Our columnist Jason Goodwin feels the thrill of meeting a true subject matter expert — and comes across away with his head fizzing with pleasure.
From a distance, I thought I saw a labrador sitting patiently in the sun, but, on closer approach, it coalesced into a person of indeterminate gender, rising and falling, apparently worshipping the sunken sarsens that litter the Valley of Stones. With the solstice not far away, I wasn’t entirely surprised, but my dogs didn’t like it.
Dogs are squares, creatures of habit and convention. Like dull-witted policemen, they harbour suspicions. Difference disturbs them. Backpackers silhouetted against the sky, like monstrous hunchbacks; people with sticks, or large, floppy hats. They’ve been known to make angry little starts at people who merely limp, so pagans randomly prostrating themselves before rocks are the very Devil in a dog’s eyes.
Before I knew it, they were rushing the pagan and he was rising to his knees with a wary expression on his face — and a short white beard. Our eyes met. I said: ‘Are you a lichen inspector?’
Jocular, but acute — I get these flashes sometimes. I gather clues like Sherlock Holmes and make my deductions accordingly. Pagans don’t trim their beards so much, wear Lycra or carry a magnifying glass on a lanyard.
‘I study lichens,’ the lichen inspector agreed cautiously, subtly correcting my pronunciation.
I had said lichen to rhyme with Hitchin. He, knowing better, rhymed it with hikin’ or bikin’ and so, for the next half an hour, that was the pronunciation we used. ‘Actually,’ he added, ‘it’s not so much lichens themselves that interest me as the fungi they support.’
I felt that familiar pleasant buzz starting up at the back of my head as it does every time I listen to a specialist warming to a theme about which I know almost nothing. It’s something to do with the distance between their enthusiasm and my ability to absorb the information they impart so ingenuously. AA men, for instance, and opticians often give me the buzz, as did the lichen expert. I’m expected to listen and need to say nothing beyond the occasional encouraging grunt.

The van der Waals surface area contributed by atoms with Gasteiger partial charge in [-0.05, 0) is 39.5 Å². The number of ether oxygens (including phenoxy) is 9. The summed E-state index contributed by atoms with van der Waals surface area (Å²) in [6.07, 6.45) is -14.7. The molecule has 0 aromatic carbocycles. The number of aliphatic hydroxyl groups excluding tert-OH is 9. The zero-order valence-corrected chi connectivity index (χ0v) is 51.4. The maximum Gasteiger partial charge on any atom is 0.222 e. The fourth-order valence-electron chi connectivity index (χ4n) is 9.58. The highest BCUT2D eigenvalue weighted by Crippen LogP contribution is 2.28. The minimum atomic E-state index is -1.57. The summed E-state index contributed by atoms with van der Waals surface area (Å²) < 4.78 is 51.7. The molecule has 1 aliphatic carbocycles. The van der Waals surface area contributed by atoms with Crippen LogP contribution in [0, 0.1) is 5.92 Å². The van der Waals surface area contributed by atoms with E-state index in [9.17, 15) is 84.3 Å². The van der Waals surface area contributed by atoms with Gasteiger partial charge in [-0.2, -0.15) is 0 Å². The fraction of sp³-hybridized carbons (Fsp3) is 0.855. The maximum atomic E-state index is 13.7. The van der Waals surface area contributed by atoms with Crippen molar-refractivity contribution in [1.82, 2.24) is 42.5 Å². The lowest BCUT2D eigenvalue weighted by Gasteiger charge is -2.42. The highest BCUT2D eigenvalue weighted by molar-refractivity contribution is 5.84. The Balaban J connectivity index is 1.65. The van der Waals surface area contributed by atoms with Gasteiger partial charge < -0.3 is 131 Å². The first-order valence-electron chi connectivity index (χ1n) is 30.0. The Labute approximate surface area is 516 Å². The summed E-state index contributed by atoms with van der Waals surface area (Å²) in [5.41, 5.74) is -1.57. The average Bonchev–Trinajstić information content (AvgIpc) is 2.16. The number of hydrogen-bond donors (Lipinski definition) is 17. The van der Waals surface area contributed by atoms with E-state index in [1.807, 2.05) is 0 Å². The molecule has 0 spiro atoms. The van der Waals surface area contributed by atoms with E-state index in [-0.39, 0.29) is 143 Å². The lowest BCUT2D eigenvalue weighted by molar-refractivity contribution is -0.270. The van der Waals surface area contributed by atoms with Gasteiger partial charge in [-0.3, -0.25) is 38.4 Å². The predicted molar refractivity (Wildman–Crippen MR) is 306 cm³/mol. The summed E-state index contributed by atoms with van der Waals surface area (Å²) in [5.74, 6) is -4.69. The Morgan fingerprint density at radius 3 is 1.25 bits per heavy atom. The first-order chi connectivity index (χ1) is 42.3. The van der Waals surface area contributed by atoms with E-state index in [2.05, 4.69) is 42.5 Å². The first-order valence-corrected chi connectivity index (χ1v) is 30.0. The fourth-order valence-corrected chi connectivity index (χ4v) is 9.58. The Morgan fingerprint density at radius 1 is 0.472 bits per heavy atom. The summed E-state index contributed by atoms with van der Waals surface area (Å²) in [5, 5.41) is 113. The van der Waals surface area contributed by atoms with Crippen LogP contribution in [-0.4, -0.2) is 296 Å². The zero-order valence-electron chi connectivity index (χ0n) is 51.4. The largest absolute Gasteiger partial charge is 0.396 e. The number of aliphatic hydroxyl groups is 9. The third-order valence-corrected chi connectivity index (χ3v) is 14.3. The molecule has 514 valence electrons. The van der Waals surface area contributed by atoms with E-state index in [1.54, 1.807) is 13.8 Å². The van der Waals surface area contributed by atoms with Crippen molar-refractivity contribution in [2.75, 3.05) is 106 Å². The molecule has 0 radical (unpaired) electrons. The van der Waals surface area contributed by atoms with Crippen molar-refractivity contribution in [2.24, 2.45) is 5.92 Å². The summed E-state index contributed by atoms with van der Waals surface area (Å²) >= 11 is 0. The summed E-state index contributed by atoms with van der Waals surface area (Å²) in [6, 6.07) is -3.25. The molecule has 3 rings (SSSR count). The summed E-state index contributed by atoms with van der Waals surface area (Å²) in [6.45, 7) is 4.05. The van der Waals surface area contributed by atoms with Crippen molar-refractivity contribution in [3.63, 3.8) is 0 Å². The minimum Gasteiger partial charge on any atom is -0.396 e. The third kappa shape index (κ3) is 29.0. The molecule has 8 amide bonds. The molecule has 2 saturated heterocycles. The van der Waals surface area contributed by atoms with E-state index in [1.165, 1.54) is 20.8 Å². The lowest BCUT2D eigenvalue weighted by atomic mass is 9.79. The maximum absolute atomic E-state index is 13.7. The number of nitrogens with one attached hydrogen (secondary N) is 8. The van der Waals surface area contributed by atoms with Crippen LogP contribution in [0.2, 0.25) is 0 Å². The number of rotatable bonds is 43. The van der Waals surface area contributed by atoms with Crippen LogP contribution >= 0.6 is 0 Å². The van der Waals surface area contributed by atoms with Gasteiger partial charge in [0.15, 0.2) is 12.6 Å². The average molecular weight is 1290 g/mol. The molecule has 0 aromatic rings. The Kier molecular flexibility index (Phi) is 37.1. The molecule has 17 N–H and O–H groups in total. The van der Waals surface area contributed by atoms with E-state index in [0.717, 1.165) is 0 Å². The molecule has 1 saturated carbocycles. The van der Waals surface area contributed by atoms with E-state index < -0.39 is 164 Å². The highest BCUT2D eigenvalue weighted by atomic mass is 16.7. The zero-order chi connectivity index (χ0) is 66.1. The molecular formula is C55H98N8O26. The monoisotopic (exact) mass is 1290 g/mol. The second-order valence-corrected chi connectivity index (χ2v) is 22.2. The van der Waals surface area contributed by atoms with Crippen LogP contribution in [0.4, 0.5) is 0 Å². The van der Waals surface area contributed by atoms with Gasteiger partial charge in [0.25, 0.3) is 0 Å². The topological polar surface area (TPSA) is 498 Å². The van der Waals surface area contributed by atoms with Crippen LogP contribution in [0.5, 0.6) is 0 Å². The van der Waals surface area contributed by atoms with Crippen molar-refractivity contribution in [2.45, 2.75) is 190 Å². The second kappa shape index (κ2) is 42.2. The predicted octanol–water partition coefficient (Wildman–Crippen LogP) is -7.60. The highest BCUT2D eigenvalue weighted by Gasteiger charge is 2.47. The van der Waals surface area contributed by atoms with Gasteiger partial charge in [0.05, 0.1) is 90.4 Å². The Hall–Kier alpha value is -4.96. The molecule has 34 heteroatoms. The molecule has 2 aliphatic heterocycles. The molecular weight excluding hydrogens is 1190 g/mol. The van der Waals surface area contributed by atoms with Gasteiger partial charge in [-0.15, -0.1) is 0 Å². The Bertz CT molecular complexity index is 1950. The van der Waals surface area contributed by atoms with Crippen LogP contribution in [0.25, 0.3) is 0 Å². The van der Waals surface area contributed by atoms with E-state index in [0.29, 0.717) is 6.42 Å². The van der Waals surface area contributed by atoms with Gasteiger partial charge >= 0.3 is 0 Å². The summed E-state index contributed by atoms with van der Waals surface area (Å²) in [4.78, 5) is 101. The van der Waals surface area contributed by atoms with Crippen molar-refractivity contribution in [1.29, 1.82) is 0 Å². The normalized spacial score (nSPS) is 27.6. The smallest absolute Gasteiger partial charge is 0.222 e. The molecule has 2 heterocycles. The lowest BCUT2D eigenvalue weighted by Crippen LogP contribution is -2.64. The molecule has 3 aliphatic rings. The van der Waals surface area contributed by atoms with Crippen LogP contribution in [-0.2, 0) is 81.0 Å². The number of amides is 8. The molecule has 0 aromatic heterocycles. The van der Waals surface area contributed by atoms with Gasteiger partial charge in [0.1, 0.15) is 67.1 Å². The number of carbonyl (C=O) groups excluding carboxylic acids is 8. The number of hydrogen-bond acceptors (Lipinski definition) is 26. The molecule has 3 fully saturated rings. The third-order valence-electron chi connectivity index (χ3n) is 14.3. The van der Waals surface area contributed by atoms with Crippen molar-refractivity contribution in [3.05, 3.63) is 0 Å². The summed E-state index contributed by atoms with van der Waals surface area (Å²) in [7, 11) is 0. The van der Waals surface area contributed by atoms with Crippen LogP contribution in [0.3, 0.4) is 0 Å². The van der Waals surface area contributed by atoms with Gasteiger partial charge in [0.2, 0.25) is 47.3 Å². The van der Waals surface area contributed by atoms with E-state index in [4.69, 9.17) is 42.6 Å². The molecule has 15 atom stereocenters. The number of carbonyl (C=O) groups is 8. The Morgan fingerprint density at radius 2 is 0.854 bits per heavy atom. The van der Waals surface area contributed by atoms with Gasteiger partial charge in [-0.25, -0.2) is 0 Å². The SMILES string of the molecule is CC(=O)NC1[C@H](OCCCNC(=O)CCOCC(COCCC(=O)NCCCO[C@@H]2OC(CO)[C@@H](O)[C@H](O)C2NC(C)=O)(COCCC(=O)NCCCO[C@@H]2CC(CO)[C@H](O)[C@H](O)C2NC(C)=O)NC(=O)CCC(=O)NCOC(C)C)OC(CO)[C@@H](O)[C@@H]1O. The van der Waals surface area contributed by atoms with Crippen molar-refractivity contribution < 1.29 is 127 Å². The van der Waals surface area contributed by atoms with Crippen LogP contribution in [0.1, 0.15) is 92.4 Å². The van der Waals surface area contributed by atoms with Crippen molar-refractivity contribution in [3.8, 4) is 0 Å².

‘I’m slow on lichens, but I know enough about ticks to make your own head buzz’
He handed me a jeweller’s loupe and told me where to look. The stone was smooth and covered in various grey and yellow lichens. The lichen expert had visited the valley almost 30 years before, when the rock lichens were exactly the same.
These sarsens, he explained, are incredibly hard, so they attract a certain kind of lichen that will have been living on the same rock since the ice age that deposited them in our valley. Rock lichens are fantastically old, almost immortal. ‘What’s different now,’ he said, rolling up his sleeves and peering gloomily at his bare forearms, ‘are the ticks.’
That levelled the playing field. I’m slow on lichens, but I know enough about ticks to make your own head buzz. Round here, they sequester the tip of every frond of grass, waiting to drop into your wellington boots as you brush by.
You notice them first as an itch before you spot that familiar black dot, with a moustache, clamped to your skin. Vinegar, tweezers, the anti-clockwise twist — I generally yank them off. They’re still small, but they get bigger on the dogs and they come off looking very like Hitler.
The ticks seem to get worse every year, as do the diseases they carry. A friend of ours treats her Lyme disease with a near-daily dose of bee stings. Every month, she receives a little box through the post containing about 30 tired old bees. They live on water and sugar until her husband puts one on her back and encourages it to sting, after which it dies.
The sting, he tells me, has antibiotic properties and works at a level small enough to enter cells and destroy the pathogens lodged inside. It’s making my head fizz already.￼
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